2. Given the funding from the Mayor, it is possible to map route and intersection information on GIS, to supply to Google and others so that their algorithms can produce the right navigation advice. For example, mapping turns that can’t be made by long vehicles at a particular intersection as well as traffic calming information. There is a ‘freedom’ issue in using open public algorithms to limit choice (traffic calming by Google) versus informed choice (safety issues flagged). But that shouldn’t be too hard to deal with by putting the relevant attributes on data items on GIS. Time and money to get full enough information mapped to be useful is the question.

    3. Its also very needed as a safe crossing for pedestrians / cyclists. Alfred street is the only connection to the Waikaraka cycle way since the Miami Parade path was bulldozed.
      The only other safe crossings are at Captain springs or Onehunga Mall. There was a pedestrian killed along there a couple of years ago.
      I work on Neilson street and it is a hell hole for pedestrians or cyclists, especially around the Metroport entrance.

    1. Elsewhere they’re reducing footpaths to 1.5m too. Basically this is AT’s programme. Project after project allowing trucks and cars to make faster turns or to provide a bit more capacity to speed them up over a local distance. That the overall effect is slower traffic because no one is safe to walk or cycle is something they don’t seem to realise.

      And then they pause good projects on the basis of no evidence at all, just because one elected member asked them to.

      It’s a broken organisation.

  4. “As for where AT’s embodied emissions are coming from, it’s mostly from maintenance and renewals.”

    Fascinating. Remember when we were told new maintenance and renewals contracts would reflect AT’s climate and safety priorities. How’s progress?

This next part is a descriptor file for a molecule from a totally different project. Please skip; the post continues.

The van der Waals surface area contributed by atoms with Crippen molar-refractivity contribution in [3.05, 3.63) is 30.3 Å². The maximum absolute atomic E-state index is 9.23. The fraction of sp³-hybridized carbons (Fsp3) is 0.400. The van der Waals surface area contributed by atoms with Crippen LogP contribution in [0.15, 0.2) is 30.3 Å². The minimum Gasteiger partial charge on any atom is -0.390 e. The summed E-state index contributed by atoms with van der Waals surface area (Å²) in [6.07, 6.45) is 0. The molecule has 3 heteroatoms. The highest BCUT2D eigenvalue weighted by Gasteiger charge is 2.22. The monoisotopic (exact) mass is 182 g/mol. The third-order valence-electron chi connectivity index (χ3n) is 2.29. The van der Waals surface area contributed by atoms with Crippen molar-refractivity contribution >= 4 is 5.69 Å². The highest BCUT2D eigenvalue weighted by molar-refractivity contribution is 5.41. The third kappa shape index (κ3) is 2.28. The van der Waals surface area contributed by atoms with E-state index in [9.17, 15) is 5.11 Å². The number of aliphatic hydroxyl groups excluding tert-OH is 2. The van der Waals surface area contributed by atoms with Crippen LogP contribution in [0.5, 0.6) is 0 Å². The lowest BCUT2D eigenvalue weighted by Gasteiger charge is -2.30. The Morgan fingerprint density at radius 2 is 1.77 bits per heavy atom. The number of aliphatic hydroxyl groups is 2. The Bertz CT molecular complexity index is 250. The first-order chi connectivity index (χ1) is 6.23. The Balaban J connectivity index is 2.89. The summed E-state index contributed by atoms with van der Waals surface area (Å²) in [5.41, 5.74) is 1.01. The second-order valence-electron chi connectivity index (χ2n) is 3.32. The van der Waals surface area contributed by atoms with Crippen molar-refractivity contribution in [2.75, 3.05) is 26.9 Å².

Any recent examples out there of “build back better” instead of ye olde “like-for-like” that just digs us deeper into climate and safety holes?

    Leveraging the massive budget is one of the best ways for AT to get bang for buck, plus wisest use of frontline people power in these stretched times, and now a way to meet climate targets too… a rare triple win!

  5. A dynamic lane for buses on Kepa Road would be good to consider (plus removing parking). Currently the buses struggle to run to time as stuck in traffic.

  6. Where are all these dynamic lanes going? Almost all the arterial roads in our area (central isthmus) already have 4 lanes with 2 of them being dynamic (bus lanes at peak or otherwise parking). I assume they are talking about the use case of 3 lanes with one changing direction dynamically. How many arterial roads in Auckland are only wide enough for 3 lanes? The Mayor thinks it is a lot more than I do.

  7. It’s easy to design intersections with missing pedestrian legs. Just prove that there is no demand for pedestrian’s to cross there.
    Very awesome circular loop of discussion that often happens. (sarc).

  8. A Herald (paywalled) article today mentions the new office block being built in the CBD where the Herald building was and it is just a few doors down from the new midtown CRL station in Albert St. It boasts 206 car parks in three basement levels. FFS. How did this get approved? Why should driving into the heart of the CBD be so encouraged?

    1. Yes the Auckland CBD where 45% come by car and 10% by train. Perhaps they could have left it vacant for 30 years like 106-108 Albert St or the Auckland Star site.

    2. The paywalled article notes the building on the Herald’s old site will have 206 carparks and work spaces for about 3,000 people. The comments mostly say Auckland needs more roads and carparking, how the cycle lanes are empty except for motorists who understandably think they are in the correct lane, and how AT’s management should be sacked.

  9. One thing in the board reports that is interesting:
    AT Mobile App user sessions decreased by 6% in December 2022 compared with November 2022 and was 85% higher than December 2021.
    So generally getting used more by the looks.

  10. For the Triangle Rd and Makora Rd intersection if they had added a left turn slip lane (with speed table) from the SW in the photo then a ped crossing could have added to the NW leg with no additional traffic delays.